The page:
Giving health councils larger role a good step, says Sundre member
Provincial government plans to give a larger role to the volunteer-based health advisory councils is welcome news, says Sundre’s Gerald Ingeveld.
A member of the David Thompson Health Advisory Council (DTHAC) since its inception in 2009, Ingeveld explained that from initially being little more than a “sounding board” for public concerns, the councils are now providing useful input to Alberta Health, which he says is being taken to heart.
“Our information is getting to the board and we are starting to see some real changes,” said Ingeveld, a former Mountain View County councillor. “It’s almost uncanny how Alberta Health is following the directions that are now being advocated for by the advisory councils.
“Right now the government is telling us that we are valuable and that they are willing to work with what we are recommending. So I am quite happy with that.”
There are 12 advisory councils in the province, with all members appointed by the province on a volunteer basis. The councils gather public input through open houses and other public engagement.
The DTHAC covers much of Central Alberta, including Olds, Innisfail, and Sundre.
In last week’s Speech from the Throne, the government said it plans to give the province’s 12 health advisory councils a larger role in health care at the community level.
“The strength of the publicly funded health-care system of today rests on the foresight and commitment of our local communities,” Lt.-Gov. Donald Ethell said in the speech. “This requires a strong relationship with government that offers communities a meaningful role in long-term planning and coordination of services at the local level.
“Recognizing this fundamental principle, your government will give local health advisory councils a more active voice and greater input in decisions that impact their communities.”
Details of exactly how the councils will be given that larger role have not been released.
Since its inception DTHAC has conducted a number of public engagement meetings across West Central Alberta to gather information from residents about health-care concerns.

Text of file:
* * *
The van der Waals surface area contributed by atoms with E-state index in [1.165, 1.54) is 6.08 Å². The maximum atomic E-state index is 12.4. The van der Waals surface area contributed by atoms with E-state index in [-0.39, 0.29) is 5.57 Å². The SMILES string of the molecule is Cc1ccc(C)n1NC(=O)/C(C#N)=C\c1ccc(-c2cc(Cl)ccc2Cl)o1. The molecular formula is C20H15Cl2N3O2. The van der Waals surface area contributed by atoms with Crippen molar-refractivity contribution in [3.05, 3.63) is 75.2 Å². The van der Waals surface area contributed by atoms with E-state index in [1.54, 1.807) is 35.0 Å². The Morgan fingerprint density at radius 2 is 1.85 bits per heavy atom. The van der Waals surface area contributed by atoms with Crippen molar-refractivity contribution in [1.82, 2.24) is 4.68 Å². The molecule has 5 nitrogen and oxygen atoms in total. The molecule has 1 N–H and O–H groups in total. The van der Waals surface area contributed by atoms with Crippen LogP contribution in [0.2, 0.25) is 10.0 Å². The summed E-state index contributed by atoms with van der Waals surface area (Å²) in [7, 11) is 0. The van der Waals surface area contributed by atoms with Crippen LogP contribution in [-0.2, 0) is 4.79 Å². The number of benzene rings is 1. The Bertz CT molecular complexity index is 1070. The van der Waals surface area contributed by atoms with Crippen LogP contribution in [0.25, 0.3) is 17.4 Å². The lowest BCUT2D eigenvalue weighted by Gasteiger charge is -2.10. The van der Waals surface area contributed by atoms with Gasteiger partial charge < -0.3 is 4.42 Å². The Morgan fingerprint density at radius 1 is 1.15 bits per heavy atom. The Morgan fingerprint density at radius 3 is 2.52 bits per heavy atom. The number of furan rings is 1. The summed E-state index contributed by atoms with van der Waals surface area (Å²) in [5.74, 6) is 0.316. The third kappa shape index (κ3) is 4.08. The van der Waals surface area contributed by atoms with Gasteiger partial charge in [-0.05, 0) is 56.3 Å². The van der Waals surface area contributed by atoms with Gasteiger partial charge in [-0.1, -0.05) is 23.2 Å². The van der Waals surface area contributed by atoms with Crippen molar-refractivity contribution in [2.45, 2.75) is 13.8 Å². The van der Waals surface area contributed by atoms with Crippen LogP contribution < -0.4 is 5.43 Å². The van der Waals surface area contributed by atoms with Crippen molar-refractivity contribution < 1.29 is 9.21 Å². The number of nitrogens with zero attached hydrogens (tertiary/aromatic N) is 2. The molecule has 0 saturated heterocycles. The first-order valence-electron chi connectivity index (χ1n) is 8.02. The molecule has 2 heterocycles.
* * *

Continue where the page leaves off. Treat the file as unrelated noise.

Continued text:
Council suggestions resulting from those meetings have started to find their way to the Alberta Health Services Board, said Ingeveld.
Specifically, the 12 councils made a number of recommendations that ended up as part of the government plans outlined in the Throne Speech, he said.
“There were five things that we looked at as a council over the past months: improve access to primary care, implement three pilot projects for family care clinics, give local health advisory councils a more active voice, provide seniors with support services, and empower the Alberta Health Quality Council,” he said.
“All five of those points were addressed by health advisory councils across the province over the past two years. So to us that’s a really big check mark.”
Giving the councils an even larger role should lead to further helpful input to Alberta Health, he said.
The DTHAC is currently gathering input on a number of health-related matters, he said.
“There are a lot of issues in health care right now, such as facilities, wait times, and access to specialists,” he said.
NDP leader Brian Mason says health advisory council members should be elected, not appointed.
Also in the Speech from the Throne, the government said it plans to “empower the Alberta Health Quality Council to run an independent inquiry into various aspects of the health-care system to make sure it delivers timely, unprejudiced and equitable outcomes in which Albertans can have confidence.”
The province also announced plans to conduct a pilot project that will see the creation of three family care clinics, one in northern Alberta, one in Calgary and one in Edmonton.
If that pilot project proves successful, similar clinics could be introduced elsewhere in the province, the government said.